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Halloween: An Immigrant Tradition that Became American

With Halloween just around the corner, the San Diego immigration attorneys at Kazmi and Sakata wanted to share a little insight into the holiday, an immigrant tradition that became American.  Halloween, one of the most commercially successful holidays in the United States, dates back to ancient Celtic culture. Samhain, a seasonal festival that celebrates the end of harvest season, is a Gaelic tradition that was brought to the United States in the 19th century by Irish immigrants. Ancient Celts viewed the end of harvest and the coming of winter as a magical time when ghostly and ghoulish apparitions from the netherworld choose to spend some of their eternity among the living.

Within Samhain we find All Hallows Eve, a time for poor people to go door-to-door and offer a prayer for the dearly departed in exchange for food, usually a delicious treat. By the time Samhain arrived in the U.S., Americans had already adopted Thanksgiving as a national holiday to celebrate the end of a prosperous harvest. All Hallows Eve somehow became Halloween, and the prayers for the dead were replaced by costumes. It is believed that the trick or treat tradition emerged when clans going door-to-door and offering prayers were not given any food. Stingy homeowners would then pay by being the recipients of a trick.

Hollywood and the American retail industry appropriated Halloween and turned it into a fun, commercial holiday in the 1960s. Since then, Halloween has become a day for dressing up, enjoying candy, decorating, and watching horror films. Although the American Halloween experience has been exported to a few other countries, some immigrants fail to grasp the concept of this commercial holiday.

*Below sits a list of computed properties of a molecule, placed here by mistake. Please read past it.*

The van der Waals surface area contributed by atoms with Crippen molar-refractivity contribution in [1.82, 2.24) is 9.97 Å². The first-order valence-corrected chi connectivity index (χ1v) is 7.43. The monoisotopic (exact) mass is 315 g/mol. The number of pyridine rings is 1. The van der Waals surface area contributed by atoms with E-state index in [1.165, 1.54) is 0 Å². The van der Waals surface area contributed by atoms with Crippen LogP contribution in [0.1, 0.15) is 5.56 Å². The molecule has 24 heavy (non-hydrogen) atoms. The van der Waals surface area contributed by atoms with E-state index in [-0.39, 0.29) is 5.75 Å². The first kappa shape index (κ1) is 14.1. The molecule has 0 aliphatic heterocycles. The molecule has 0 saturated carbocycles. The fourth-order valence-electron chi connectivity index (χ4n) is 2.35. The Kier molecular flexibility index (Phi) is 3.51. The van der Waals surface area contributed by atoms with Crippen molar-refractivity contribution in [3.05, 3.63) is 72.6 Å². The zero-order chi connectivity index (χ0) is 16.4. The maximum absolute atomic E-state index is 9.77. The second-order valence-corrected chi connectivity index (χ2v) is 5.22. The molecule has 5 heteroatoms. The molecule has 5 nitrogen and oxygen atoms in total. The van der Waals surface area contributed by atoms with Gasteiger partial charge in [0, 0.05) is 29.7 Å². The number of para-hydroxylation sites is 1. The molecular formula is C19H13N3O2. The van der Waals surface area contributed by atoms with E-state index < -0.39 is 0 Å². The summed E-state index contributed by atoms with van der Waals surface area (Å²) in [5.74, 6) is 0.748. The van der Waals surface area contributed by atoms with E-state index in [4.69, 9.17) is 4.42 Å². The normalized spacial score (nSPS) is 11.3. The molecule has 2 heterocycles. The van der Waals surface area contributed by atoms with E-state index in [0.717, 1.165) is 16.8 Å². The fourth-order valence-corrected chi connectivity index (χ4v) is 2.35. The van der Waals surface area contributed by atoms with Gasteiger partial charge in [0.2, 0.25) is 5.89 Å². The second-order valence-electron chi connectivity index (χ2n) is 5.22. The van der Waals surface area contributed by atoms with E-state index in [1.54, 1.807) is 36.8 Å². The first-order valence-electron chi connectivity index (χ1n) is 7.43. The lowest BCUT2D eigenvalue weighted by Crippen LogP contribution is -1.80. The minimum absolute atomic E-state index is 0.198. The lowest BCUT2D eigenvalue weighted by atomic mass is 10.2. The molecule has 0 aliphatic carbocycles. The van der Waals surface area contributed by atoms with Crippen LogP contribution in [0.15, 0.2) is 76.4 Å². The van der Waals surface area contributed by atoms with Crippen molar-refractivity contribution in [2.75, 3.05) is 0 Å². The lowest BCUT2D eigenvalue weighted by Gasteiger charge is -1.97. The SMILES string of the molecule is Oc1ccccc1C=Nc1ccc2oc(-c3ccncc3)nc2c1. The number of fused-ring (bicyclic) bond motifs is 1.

An interesting fact about Halloween is that it is celebrated the day before the Christian feast of All Saint’s Day, also known as All Soul’s Day, which in Mexico is known as the Day of the Dead. Some immigrants from predominantly Christian cultures worry about the pagan ancestry of Halloween, but religious connotation has been essentially lost over many decades. In fact, the Mexican Day of the Dead is taking greater hold in certain regions of the U.S where Halloween is actually losing favor. In other words, one tradition brought by immigrants is being supplanted by another one also brought by immigrants.

Have other questions about immigration in San Diego? Reach out to Kazmi and Sakata today. We are an immigration law firm based in San Diego and offer a wide range of services from family and temporary employment immigration to naturalization and immigration visas for San Diego businesses. Call us today at 858-874-0711 for a free immigration consultation.

June 2017
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